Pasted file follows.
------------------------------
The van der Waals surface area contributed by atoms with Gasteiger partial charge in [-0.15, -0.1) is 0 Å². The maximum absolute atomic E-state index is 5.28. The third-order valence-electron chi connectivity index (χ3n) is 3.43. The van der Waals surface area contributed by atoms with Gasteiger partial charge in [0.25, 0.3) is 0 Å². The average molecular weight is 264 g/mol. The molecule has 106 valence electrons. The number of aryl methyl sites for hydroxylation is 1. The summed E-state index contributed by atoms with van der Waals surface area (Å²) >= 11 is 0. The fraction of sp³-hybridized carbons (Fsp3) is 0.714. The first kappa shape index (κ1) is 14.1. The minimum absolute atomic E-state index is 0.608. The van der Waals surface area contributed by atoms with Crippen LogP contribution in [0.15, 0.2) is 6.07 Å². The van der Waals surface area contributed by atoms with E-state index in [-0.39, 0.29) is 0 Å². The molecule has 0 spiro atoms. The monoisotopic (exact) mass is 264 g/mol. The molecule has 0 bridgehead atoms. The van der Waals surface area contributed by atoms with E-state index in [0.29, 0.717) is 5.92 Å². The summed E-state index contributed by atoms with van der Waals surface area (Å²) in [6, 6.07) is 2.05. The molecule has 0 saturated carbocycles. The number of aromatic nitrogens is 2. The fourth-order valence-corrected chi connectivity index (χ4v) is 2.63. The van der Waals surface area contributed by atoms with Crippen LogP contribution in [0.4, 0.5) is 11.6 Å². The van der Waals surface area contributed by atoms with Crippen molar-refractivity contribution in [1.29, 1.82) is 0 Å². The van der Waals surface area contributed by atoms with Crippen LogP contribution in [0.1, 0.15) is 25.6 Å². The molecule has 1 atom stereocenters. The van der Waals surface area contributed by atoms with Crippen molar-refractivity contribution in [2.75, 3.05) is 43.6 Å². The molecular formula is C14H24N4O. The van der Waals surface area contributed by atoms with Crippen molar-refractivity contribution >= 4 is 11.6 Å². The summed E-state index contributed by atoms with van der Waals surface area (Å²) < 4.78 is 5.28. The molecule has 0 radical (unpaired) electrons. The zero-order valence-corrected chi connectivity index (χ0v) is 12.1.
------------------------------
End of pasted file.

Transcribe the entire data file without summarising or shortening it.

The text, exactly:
The van der Waals surface area contributed by atoms with Gasteiger partial charge in [-0.15, -0.1) is 0 Å². The maximum absolute atomic E-state index is 5.28. The third-order valence-electron chi connectivity index (χ3n) is 3.43. The van der Waals surface area contributed by atoms with Gasteiger partial charge in [0.25, 0.3) is 0 Å². The average molecular weight is 264 g/mol. The molecule has 106 valence electrons. The number of aryl methyl sites for hydroxylation is 1. The summed E-state index contributed by atoms with van der Waals surface area (Å²) >= 11 is 0. The fraction of sp³-hybridized carbons (Fsp3) is 0.714. The first kappa shape index (κ1) is 14.1. The minimum absolute atomic E-state index is 0.608. The van der Waals surface area contributed by atoms with Crippen LogP contribution in [0.15, 0.2) is 6.07 Å². The van der Waals surface area contributed by atoms with E-state index in [-0.39, 0.29) is 0 Å². The molecule has 0 spiro atoms. The monoisotopic (exact) mass is 264 g/mol. The molecule has 0 bridgehead atoms. The van der Waals surface area contributed by atoms with E-state index in [0.29, 0.717) is 5.92 Å². The summed E-state index contributed by atoms with van der Waals surface area (Å²) in [6, 6.07) is 2.05. The molecule has 0 saturated carbocycles. The number of aromatic nitrogens is 2. The fourth-order valence-corrected chi connectivity index (χ4v) is 2.63. The van der Waals surface area contributed by atoms with Crippen LogP contribution in [0.4, 0.5) is 11.6 Å². The van der Waals surface area contributed by atoms with Crippen molar-refractivity contribution in [1.29, 1.82) is 0 Å². The van der Waals surface area contributed by atoms with Crippen LogP contribution in [0.1, 0.15) is 25.6 Å². The molecule has 1 atom stereocenters. The van der Waals surface area contributed by atoms with Crippen molar-refractivity contribution in [2.75, 3.05) is 43.6 Å². The molecular formula is C14H24N4O. The van der Waals surface area contributed by atoms with Crippen molar-refractivity contribution >= 4 is 11.6 Å². The summed E-state index contributed by atoms with van der Waals surface area (Å²) < 4.78 is 5.28. The molecule has 0 radical (unpaired) electrons. The zero-order valence-corrected chi connectivity index (χ0v) is 12.1.